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McMaster seeks to protect port from USS Yorktown pollution

Associated Press / Reporting for America

COLOMBIA — The nation’s ninth-busiest port is at risk of being polluted by more than 100,000 gallons of fuel from a Navy aircraft carrier that served in World War II and the Vietnam War before it was decommissioned and its designation as a National Historic Landmark.

The USS Yorktown – located in Charleston Harbor – is experiencing continuous corrosion on its outer hull. If hazardous materials seep into the port, Republican Gov. Henry McMaster warned it would harm commercial shipping and harm the ecosystem.

McMaster – who backed environmental protections in office but failed to win the endorsement of conservation groups in his 2018 gubernatorial bid – took steps on Monday to minimize that risk.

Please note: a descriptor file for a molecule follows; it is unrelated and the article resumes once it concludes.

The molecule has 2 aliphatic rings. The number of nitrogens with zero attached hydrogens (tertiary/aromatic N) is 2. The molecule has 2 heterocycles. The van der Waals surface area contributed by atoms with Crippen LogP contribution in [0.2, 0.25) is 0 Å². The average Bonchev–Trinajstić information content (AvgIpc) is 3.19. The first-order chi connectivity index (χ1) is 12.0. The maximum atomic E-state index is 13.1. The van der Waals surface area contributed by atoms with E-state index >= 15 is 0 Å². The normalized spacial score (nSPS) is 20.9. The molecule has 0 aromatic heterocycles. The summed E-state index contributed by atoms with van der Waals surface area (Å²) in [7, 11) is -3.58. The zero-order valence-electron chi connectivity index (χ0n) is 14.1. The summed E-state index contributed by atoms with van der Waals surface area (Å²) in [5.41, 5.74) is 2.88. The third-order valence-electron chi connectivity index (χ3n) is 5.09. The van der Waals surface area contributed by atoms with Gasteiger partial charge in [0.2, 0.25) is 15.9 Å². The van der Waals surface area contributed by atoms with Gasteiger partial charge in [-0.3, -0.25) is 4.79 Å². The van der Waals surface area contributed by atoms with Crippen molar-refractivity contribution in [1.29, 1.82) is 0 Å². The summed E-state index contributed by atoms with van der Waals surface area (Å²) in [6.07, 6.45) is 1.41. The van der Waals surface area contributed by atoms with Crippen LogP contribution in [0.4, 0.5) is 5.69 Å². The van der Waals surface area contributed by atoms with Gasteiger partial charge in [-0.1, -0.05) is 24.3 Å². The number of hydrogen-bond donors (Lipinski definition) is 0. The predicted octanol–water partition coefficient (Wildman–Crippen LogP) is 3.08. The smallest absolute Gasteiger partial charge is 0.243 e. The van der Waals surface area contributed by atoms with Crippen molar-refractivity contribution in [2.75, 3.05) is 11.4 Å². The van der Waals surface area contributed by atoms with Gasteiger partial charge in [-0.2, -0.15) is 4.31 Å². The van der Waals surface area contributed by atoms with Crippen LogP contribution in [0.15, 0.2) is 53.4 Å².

Speaking at the Patriots Point Naval and Maritime Museum in Mount Pleasant, the Republican governor announced an executive order directing the state’s Office of Resilience to study the cost of remediation efforts and remove the 140,000 gallons of fuel from the USS Yorktown.

The carrier also picked up the crew and spacecraft from Apollo 8 in 1968 after the first human mission to the moon.

“It’s a special place for a lot of reasons,” McMaster said at a news conference Monday afternoon. “He has been entrusted to us. And we need to make sure he continues to thrive.”

U.S. Representative Nancy Mace of South Carolina called the action “a victory for our community” and “for the environment.”

Two of the substances found on the ship are polycyclic aromatic hydrocarbons and polychlorinated biphenyls, according to Robert Boyles Jr., director of the South Carolina Department of Natural Resources. These two substances are not soluble in water. If they aren’t removed, Boyles said they could build up in the sediment and stay at the bottom of Charleston Harbor “for a long time.”

Mount Pleasant Mayor Will Haynie, an ex-officio board member of the Patriots Point Development Authority, said the executive order would protect the state’s coastline as well as its seafood and seafood industries. tourism.

“When you pick up a piece of grass or a twig, you realize you’re connected to the entire universe,” Haynie said, paraphrasing naturalist John Muir. “Anything on this ship, indeed, can negatively affect the entire universe.”